When Maureen Sullivan, COO of Rent the Runway, first saw Wenda Millard at LaGuardia Airport in 2006, she thought, I want to be you. At the time, Sullivan was working for Google; Millard was running sales for Yahoo (today she is the vice chairman of Media Link). The companies were in fierce competition and Sullivan had only heard legend of Millard—mostly from her intimidated male boss.
“I felt like I was seeing a mythical creature in real life,” said Sullivan. “I wanted to be the kind of person that this guy, who was in the prime of his career, was in awe of.”
So Sullivan did what she always advises women seeking mentorship: If someone inspires you, tell them.
“A lot of the women I’ve been able to build strong relationships with come from me being honest and telling them that I admire what they’re doing,” Sullivan told the 200 women who recently gathered at WeWork Metropolitan Square in Washington, D.C., for a panel discussion about the importance of female mentorship moderated by CNN anchor Brianna Keilar and sponsored by Rent the Runway, a member company and partner of WeWork’s.
Sullivan and Millard’s meeting began a mentorship that has endured for more than a decade. It’s a valuable relationship that too few women have: In a survey of 1,000 female professionals, LinkedIn found that while 82 percent of women believe having a mentor is important, nearly one out of five has never had one.
Five tips for women seeking mentorship
Here are five pieces of advice Sullivan and Millard have for women seeking mentorship—or a mentee.
1. Everyone needs a mentor
Sullivan and Millard agree: You just can’t be maximally effective without more experienced sounding boards. Indeed, according to one study, people with mentors have more career satisfaction and can even make more money. Women also benefit from formal mentorship more than men do. One study found that women in engineering with a female mentor experienced more belonging, motivation, confidence, and higher retention rates.
2. Don’t wait around for the ‘right person’ to come to you
Some 52 percent of women said they’ve never had a mentor because they never found the right person. To avoid that pitfall, Sullivan encourages making a vision board that maps out what your dream “personal board of directors” would look like. As with the college application process, she suggests including reach candidates as well as a few layups.
3. It’s best to keep things casual and focused
“When there’s too much formality around mentorship, it feels forced,” said Sullivan. “Some things are better in a slow cooker.” Start small and be targeted. Keep it simple by asking a potential mentor for a 30-minute coffee and make sure you ask specific, directed questions.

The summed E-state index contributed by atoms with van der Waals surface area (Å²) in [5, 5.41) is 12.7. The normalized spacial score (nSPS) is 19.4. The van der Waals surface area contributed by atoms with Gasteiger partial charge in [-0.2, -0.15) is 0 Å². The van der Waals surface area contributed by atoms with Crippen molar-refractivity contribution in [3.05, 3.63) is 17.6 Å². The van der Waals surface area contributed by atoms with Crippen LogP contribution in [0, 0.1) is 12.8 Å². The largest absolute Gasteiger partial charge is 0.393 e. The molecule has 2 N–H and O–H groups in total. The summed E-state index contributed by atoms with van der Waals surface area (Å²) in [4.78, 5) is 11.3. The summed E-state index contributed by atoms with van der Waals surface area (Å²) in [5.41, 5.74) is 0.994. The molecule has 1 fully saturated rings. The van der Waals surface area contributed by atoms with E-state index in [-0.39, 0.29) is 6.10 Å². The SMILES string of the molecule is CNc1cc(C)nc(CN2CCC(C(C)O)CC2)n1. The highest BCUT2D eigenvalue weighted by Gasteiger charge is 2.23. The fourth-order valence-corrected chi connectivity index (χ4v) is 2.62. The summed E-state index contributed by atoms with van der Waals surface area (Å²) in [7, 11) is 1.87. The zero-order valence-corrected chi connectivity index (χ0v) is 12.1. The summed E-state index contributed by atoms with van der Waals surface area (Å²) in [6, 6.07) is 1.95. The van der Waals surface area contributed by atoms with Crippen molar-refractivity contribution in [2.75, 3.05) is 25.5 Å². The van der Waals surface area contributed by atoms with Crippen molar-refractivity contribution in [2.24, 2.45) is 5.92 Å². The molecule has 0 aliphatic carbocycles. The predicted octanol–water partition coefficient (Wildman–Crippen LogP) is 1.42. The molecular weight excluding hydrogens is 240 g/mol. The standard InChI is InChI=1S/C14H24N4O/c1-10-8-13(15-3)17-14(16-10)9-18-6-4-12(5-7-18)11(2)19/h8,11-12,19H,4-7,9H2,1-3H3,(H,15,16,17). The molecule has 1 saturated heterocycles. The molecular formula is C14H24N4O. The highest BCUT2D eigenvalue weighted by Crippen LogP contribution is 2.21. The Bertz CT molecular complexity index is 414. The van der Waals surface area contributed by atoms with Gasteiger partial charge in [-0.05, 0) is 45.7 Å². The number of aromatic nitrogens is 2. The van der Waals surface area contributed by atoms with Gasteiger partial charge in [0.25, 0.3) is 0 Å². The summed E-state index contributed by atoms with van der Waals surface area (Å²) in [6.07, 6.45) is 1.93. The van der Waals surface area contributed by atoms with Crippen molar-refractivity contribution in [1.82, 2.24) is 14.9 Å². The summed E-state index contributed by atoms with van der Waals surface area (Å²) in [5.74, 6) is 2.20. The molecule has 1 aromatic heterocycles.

“The people you want to have as your mentor are always going to be the busiest people; they’re not going to have a lot of time,” Sullivan said.
4. Recognize what you have to offer
Mentoring other people is as important as being mentored and if you choose carefully, both parties will benefit. “I don’t mentor anyone who I am not incredibly inspired by and excited about,” said Millard.
That said, some women have a hard time approaching someone they think they could mentor. In fact, some 67 percent of women said they’ve never been a mentor because they’ve never been asked.
“We’re all a little humble and unsure of whether we can be helpful,” acknowledged Millard. “But it’s really important to realize that you can give back at the same time you’re trying to find people to learn from.”
5. Be the person who brings women together
“Be a magnet for people and things just come together,” promised Millard, who has been hosting an annual weekend away for women the past 11 years, where she says friendships are formed as fast as business deals are made.
It’s a message that resonated with the women at the event. “You’re a collection of the impressions you make on other people and that other people make on you,” said Laura Sheets, an attendee who was headed from the event to get sushi with a mentee—introduced to her by a mentor of her own—who wanted career advice on pivoting from government to technology.
“You pay it forward and then it’s like dominoes falling into place,” said Sheets. “That’s what happens when women mentor each other.”